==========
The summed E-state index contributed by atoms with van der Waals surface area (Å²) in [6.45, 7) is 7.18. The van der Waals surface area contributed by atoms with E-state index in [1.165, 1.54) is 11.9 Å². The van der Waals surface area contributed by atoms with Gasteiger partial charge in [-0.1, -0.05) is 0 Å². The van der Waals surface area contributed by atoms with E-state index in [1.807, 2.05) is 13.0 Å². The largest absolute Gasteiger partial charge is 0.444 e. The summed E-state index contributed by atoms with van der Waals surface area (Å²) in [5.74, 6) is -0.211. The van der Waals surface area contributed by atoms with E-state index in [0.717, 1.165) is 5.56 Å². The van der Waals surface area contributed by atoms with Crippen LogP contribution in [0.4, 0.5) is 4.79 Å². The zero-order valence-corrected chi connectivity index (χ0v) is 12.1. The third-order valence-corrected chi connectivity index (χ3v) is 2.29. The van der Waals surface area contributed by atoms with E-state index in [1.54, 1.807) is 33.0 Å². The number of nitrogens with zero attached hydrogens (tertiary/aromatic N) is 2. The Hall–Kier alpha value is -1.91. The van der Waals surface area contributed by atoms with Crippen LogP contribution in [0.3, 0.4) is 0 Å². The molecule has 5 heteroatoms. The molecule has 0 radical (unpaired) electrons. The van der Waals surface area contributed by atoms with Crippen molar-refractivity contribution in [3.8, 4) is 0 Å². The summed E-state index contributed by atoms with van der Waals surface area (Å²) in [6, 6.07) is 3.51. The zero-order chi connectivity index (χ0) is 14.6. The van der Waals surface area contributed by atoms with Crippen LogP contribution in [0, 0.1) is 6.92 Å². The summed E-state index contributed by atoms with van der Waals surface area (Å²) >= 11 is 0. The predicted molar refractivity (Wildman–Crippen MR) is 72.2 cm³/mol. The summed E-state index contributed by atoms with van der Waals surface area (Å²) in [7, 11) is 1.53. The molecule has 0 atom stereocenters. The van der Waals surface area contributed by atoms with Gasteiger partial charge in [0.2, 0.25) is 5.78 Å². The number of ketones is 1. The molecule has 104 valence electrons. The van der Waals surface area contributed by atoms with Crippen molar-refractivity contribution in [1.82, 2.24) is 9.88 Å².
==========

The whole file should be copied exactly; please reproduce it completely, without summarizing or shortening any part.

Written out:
The summed E-state index contributed by atoms with van der Waals surface area (Å²) in [6.45, 7) is 7.18. The van der Waals surface area contributed by atoms with E-state index in [1.165, 1.54) is 11.9 Å². The van der Waals surface area contributed by atoms with Gasteiger partial charge in [-0.1, -0.05) is 0 Å². The van der Waals surface area contributed by atoms with E-state index in [1.807, 2.05) is 13.0 Å². The largest absolute Gasteiger partial charge is 0.444 e. The summed E-state index contributed by atoms with van der Waals surface area (Å²) in [5.74, 6) is -0.211. The van der Waals surface area contributed by atoms with E-state index in [0.717, 1.165) is 5.56 Å². The van der Waals surface area contributed by atoms with Crippen LogP contribution in [0.4, 0.5) is 4.79 Å². The zero-order valence-corrected chi connectivity index (χ0v) is 12.1. The third-order valence-corrected chi connectivity index (χ3v) is 2.29. The van der Waals surface area contributed by atoms with E-state index in [1.54, 1.807) is 33.0 Å². The number of nitrogens with zero attached hydrogens (tertiary/aromatic N) is 2. The Hall–Kier alpha value is -1.91. The van der Waals surface area contributed by atoms with Crippen LogP contribution in [0.3, 0.4) is 0 Å². The molecule has 5 heteroatoms. The molecule has 0 radical (unpaired) electrons. The van der Waals surface area contributed by atoms with Crippen molar-refractivity contribution in [3.8, 4) is 0 Å². The summed E-state index contributed by atoms with van der Waals surface area (Å²) in [6, 6.07) is 3.51. The zero-order chi connectivity index (χ0) is 14.6. The van der Waals surface area contributed by atoms with Crippen LogP contribution in [0, 0.1) is 6.92 Å². The summed E-state index contributed by atoms with van der Waals surface area (Å²) >= 11 is 0. The predicted molar refractivity (Wildman–Crippen MR) is 72.2 cm³/mol. The summed E-state index contributed by atoms with van der Waals surface area (Å²) in [7, 11) is 1.53. The molecule has 0 atom stereocenters. The van der Waals surface area contributed by atoms with Gasteiger partial charge in [0.2, 0.25) is 5.78 Å². The number of ketones is 1. The molecule has 104 valence electrons. The van der Waals surface area contributed by atoms with Crippen molar-refractivity contribution in [1.82, 2.24) is 9.88 Å².